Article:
DermNet provides Google Translate, a free machine translation service. Note that this may not provide an exact translation in all languages
Author: Vanessa Ngan, Staff Writer, 2005.
The deposition of calcium in the skin, subcutaneous tissue, muscles and visceral organs is known as calcinosis. This condition commonly occurs in the skin, where it is known as calcinosis cutis or cutaneous calcification.
Calcinosis cutis is classified into four major types.
Dystrophic calcinosis cutis occurs in an area where there is damaged, inflamed, neoplastic or necrotic skin. Tissue damage may be from mechanical, chemical, infectious or other factors. Normal serum calcium and phosphate levels exist. Conditions that can cause dystrophic calcinosis cutis may include:
Metastatic calcinosis cutis occurs in the setting of abnormal calcium and phosphate metabolism and is often associated with hypercalcaemia and/or hyperphosphataemia. Conditions that can cause metastatic calcinosis cutis may include:
Idiopathic calcinosis cutis generally occurs in the absence of any known tissue injury or systemic metabolic defect. Calcification is usually localised to one general area.
Iatrogenic calcinosis cutis arises secondary to a treatment or procedure, for example, parenteral administration of calcium or phosphate, and calcium deposition in newborns from repeated heel sticks.
The signs and symptoms of calcinosis cutis vary according to the underlying cause. In many cases, the lesions gradually develop and are often symptomless. The lesions usually appear as firm, whitish/yellowish papules, plaques or nodules on the surface of the skin. A solitary lesion may develop, although multiple lesions are more common. Lesions may become tender and ulcerate, discharging chalk-like creamy material consisting mainly of calcium phosphate with a small amount of calcium carbonate.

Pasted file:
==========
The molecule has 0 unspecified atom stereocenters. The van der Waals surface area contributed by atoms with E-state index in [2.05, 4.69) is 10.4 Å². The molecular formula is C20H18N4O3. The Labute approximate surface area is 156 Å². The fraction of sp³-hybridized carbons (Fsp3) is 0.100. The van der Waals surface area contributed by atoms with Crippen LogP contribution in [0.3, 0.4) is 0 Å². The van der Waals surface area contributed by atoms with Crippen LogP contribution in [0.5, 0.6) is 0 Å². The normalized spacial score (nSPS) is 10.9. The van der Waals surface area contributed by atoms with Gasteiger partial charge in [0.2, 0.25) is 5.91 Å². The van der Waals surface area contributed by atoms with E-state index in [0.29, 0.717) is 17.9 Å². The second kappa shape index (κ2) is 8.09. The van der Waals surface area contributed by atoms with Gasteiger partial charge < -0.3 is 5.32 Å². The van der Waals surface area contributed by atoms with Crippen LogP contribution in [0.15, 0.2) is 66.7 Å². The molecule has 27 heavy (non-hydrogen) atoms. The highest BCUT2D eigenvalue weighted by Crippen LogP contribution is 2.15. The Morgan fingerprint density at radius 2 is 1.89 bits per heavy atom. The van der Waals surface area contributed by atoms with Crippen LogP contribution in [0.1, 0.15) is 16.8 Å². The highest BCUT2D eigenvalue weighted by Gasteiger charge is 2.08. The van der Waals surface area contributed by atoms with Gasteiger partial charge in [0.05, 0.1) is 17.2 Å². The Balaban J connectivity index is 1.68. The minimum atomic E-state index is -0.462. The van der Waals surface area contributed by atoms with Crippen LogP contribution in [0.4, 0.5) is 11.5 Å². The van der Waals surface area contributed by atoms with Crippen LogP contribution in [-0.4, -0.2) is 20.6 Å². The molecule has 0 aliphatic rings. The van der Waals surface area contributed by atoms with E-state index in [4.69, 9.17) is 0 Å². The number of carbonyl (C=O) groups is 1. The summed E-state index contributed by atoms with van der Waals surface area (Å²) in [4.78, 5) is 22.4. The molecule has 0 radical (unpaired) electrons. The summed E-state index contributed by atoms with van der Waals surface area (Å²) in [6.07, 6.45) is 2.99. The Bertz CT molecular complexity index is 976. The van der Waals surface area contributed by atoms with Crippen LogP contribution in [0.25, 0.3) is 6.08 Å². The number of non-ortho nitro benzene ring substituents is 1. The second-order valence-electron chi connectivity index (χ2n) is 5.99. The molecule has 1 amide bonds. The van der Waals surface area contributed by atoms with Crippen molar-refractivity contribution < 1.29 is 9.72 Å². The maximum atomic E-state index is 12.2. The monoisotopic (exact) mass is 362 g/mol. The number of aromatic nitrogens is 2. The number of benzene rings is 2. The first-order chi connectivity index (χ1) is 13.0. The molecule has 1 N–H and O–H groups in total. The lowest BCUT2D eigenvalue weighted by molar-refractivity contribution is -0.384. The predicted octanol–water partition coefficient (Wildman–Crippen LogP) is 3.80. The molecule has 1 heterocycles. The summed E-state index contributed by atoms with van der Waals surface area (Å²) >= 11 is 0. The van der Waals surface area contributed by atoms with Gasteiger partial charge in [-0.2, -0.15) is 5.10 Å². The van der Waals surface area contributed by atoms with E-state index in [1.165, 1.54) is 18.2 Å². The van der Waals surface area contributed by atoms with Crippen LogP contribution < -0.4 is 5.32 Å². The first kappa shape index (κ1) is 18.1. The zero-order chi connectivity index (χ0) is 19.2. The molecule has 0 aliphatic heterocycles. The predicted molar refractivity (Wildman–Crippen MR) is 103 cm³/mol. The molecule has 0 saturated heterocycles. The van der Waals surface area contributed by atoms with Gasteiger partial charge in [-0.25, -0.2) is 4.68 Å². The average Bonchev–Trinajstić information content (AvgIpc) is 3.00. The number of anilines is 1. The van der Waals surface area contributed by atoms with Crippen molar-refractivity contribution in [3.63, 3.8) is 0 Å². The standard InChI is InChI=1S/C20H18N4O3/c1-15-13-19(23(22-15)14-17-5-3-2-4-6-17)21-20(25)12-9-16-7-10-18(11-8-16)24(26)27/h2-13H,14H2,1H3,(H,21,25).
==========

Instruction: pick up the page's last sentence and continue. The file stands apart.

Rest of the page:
Fingertip lesions may be painful, while lesions at other sites may restrict joint mobility and limit movement due to stiffening of the skin. In severe cases, cutaneous gangrene may occur.
Laboratory tests are performed to determine any metabolic abnormalities that may give rise to elevated calcium and phosphate levels. Radiological examinations including plain film x-ray, CT scanning and bone scintigraphy are useful in demonstrating the extent of tissue calcification.
Biopsy of cutaneous lesions is used to confirm the diagnosis. On histology of calcinosis cutis, granules and deposits of calcium are seen in the dermis, often with a surrounding foreign-body giant cell reaction. Calcium deposits may also be found in subcutaneous tissue.
The underlying cause of calcinosis cutis should be identified and treated accordingly. Medical therapy may be used to help relieve symptoms of the condition but are generally of limited and variable benefit. Medications that may be tried include corticosteroids, probenecid, colchicine, sodium etidronate, diphosphonates, diltiazem, and magnesium and aluminium antacids.
Surgical removal of lesions is indicated when they:
Because surgical trauma may stimulate further calcification, it may be best to excise a small site before going ahead with a large excision. Recurrence is common after excision.
Depending on the underlying cause, a multidisciplinary team of physicians including nephrologist, rheumatologist, and haematologist may be needed to manage the condition.
See the DermNet NZ bookstore.
© 2020 DermNet New Zealand Trust.
DermNet NZ does not provide an online consultation service. If you have any concerns with your skin or its treatment, see a dermatologist for advice.